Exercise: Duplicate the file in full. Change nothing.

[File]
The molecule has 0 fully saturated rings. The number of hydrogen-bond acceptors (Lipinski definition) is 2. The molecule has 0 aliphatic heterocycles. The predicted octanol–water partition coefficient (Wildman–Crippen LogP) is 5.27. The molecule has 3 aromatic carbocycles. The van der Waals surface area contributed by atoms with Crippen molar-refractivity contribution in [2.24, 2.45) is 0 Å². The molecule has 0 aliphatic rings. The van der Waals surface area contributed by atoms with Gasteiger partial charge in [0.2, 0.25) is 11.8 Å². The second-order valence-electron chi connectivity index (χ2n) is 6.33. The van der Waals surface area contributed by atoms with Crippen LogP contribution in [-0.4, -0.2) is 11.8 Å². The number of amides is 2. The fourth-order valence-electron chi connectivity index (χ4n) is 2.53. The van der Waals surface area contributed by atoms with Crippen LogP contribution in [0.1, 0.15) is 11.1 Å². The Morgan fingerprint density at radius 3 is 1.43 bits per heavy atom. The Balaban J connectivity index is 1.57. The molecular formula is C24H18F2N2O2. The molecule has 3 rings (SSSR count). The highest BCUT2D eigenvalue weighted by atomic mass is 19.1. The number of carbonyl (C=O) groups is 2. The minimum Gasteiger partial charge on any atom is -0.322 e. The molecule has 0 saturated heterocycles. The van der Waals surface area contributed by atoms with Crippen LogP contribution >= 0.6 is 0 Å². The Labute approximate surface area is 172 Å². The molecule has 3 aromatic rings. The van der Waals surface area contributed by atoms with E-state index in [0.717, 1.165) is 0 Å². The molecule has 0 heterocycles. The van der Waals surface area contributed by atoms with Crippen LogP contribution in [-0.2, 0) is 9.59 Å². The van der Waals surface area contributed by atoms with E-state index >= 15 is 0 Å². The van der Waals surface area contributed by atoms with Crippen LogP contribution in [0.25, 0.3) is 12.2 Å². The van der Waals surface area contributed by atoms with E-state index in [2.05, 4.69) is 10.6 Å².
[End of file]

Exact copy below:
The molecule has 0 fully saturated rings. The number of hydrogen-bond acceptors (Lipinski definition) is 2. The molecule has 0 aliphatic heterocycles. The predicted octanol–water partition coefficient (Wildman–Crippen LogP) is 5.27. The molecule has 3 aromatic carbocycles. The van der Waals surface area contributed by atoms with Crippen molar-refractivity contribution in [2.24, 2.45) is 0 Å². The molecule has 0 aliphatic rings. The van der Waals surface area contributed by atoms with Gasteiger partial charge in [0.2, 0.25) is 11.8 Å². The second-order valence-electron chi connectivity index (χ2n) is 6.33. The van der Waals surface area contributed by atoms with Crippen LogP contribution in [-0.4, -0.2) is 11.8 Å². The number of amides is 2. The fourth-order valence-electron chi connectivity index (χ4n) is 2.53. The van der Waals surface area contributed by atoms with Crippen LogP contribution in [0.1, 0.15) is 11.1 Å². The Morgan fingerprint density at radius 3 is 1.43 bits per heavy atom. The Balaban J connectivity index is 1.57. The molecular formula is C24H18F2N2O2. The molecule has 3 rings (SSSR count). The highest BCUT2D eigenvalue weighted by atomic mass is 19.1. The number of carbonyl (C=O) groups is 2. The minimum Gasteiger partial charge on any atom is -0.322 e. The molecule has 0 saturated heterocycles. The van der Waals surface area contributed by atoms with Crippen LogP contribution >= 0.6 is 0 Å². The Labute approximate surface area is 172 Å². The molecule has 3 aromatic rings. The van der Waals surface area contributed by atoms with E-state index in [0.717, 1.165) is 0 Å². The molecule has 0 heterocycles. The van der Waals surface area contributed by atoms with Crippen LogP contribution in [-0.2, 0) is 9.59 Å². The van der Waals surface area contributed by atoms with E-state index >= 15 is 0 Å². The van der Waals surface area contributed by atoms with Crippen LogP contribution in [0.25, 0.3) is 12.2 Å². The van der Waals surface area contributed by atoms with E-state index in [2.05, 4.69) is 10.6 Å².